Cotija cheese, also queso cotija is a type of Mexican cheese made from cow’s milk. It is salty and crumbly, which is usually used as a topping for some dishes like tacos or enchidas.
Pregnant women can safely eat cotija cheese but under certain conditions.
It is advised that pregnant women avoid soft cheeses as they are usually made with unpasteurized milk. Products made with unpasteurized milk have a high chance of containing bacteria known as listeria, which can cause foodborne illness very detrimental to you and the baby.
However most cotija cheese all around the United States are made with pasteurized milk so you can be sure of being a lil bit safe if you’re getting from the supermarkets.
Despite that, I would always recommend that you check the product label to verify. If you are eating out, or if the label doesn’t state it, it’s best to get rid of it or seek clarification.
Storage and handling
Even if a cheese is made from pasteurized milk, there’s still going to be the risk of contamination when it’s mishandled and poorly stored.
For that matter you should make sure the cotija you consume is stored at the most appropriate temperature and is not past its expiry date.
Some women may have allergies with dairy consumption, which can make it very uncomfortable for them to eat such stuff including cotija.
If you are one of these women then you might certainly want to discuss with your doctor first anytime you need to eat milky products or better yet, find alternatives for them.
As with any other food you’d take now, moderation is the utmost key. Cheese is a good source of calcium and proteins but it can also be high in saturated fats and sodium – so be mindful of your overall dietary balance.
Is cotija cheese pasteurized?
When cotija cheese is produced commercially and sold in the United States, it is typically from pasteurized cow milk. In the dairy industries all over the states, pasteurization is a common practice.
Most producers do this to make sure the product aligns with the safety guidelines set by the FDA, reducing the risk of harmful bacteria and pathogens in the milk, as well as perhaps increase their shelf lives.
However, it’s important to check the product label or ask the manufacturer to confirm that the specific brand you are considering is made from pasteurized milk.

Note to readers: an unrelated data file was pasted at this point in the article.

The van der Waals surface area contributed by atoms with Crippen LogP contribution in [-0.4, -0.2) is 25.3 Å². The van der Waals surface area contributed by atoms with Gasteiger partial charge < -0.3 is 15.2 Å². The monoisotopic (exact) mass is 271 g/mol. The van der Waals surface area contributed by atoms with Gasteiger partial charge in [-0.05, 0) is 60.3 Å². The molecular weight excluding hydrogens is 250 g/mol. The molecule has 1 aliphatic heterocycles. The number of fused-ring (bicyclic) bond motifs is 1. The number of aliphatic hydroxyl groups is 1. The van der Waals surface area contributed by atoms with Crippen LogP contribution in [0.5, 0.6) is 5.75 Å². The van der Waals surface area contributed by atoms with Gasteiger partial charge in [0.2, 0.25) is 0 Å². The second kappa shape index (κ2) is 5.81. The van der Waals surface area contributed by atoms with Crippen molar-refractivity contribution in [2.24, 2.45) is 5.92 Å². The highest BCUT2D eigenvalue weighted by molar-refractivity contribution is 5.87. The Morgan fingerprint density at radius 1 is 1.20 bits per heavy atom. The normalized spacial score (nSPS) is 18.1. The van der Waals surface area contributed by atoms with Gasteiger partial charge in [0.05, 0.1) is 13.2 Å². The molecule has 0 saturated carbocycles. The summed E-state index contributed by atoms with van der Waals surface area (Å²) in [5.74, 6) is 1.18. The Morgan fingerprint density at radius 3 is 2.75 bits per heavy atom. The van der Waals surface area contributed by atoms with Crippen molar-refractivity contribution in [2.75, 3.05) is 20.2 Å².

The label should state the ingredients used and a brief description of them, including whether the milk is pasteurized.
If you’re uncertain about the pasteurization status of a particular cotija cheese product, it’s best to play it safe and choose one that emphatically states it is made from pasteurized milk.
What Mexican cheese can you not eat while pregnant?
While on this journey, it’s generally recommended to avoid certain types of Mexican cheeses that are especially made from unpasteurized or raw milk as they can contain bacteria like Listeria.
Those to avoid thoroughly are:
- Queso fresco
- Quesco de Oaxaca
- Queso Panela
- Queso Anejo
Accidentally ate queso fresco while pregnant, what should I do?
If you accidentally ate queso fresco or any other cheese made with unpasteurized milk while pregnant, it’s important not to fret.
While there is a slightly increased risk of Listeria infection from these unpasteurized cheeses, the risk of actual infection remains very minimal. Most people who consume unpasteurized cheese do not develop listeria infection.
However it’s a good idea to monitor your health for any weird symptoms over the next few weeks.
Listeria infection can have symptoms like fever, muscle aches, nausea and in more severe cases, it can even lead to more serious complications. If you experience any symptom that concern you, reach out to your doctor immediately.
Is cotija cheese raw?
Cotija cheese is traditionally made from raw cow’s milk. It is salty, strong-flavored, slightly pungent, and usually white or pale yellow
Is café rio cotija cheese pasteurized?
You should be sure to directly contact Café Rio or check the menu's details for this information.
Is cotija a soft cheese?
Cotija cheese can have a range of textures depending on its age. Fresh cotija cheese tends to be softer.
Is feta cheese safe during pregnancy?
Most feta cheese in the U.S. is pasteurized, which means it's safe to eat during pregnancy.
Wrapping up, we recommend pregnant moms to eat cotija cheese if they want to but they should make sure it is made from pasteurized milk.
This is crucial, so always check the product’s label before buying or eating cotija cheese when pregnant.
The process of pasteurization is going to get rid of the possible bacteria and make it safe for both you and the little one. It’s always important to check the label of the cotija you get.
If the information isn’t very clear or if you’re dining out and aren’t sure about the cheese’s origin, it’s safest to avoid it.
Do not also forget to eat in moderation, remember it contains a significant amount of sodium and bingeing on high sodium products like this cheese can be very harmful.
Expectant moms with dairy sensitivities or allergies must also consult their health care experts for individualized recommendations.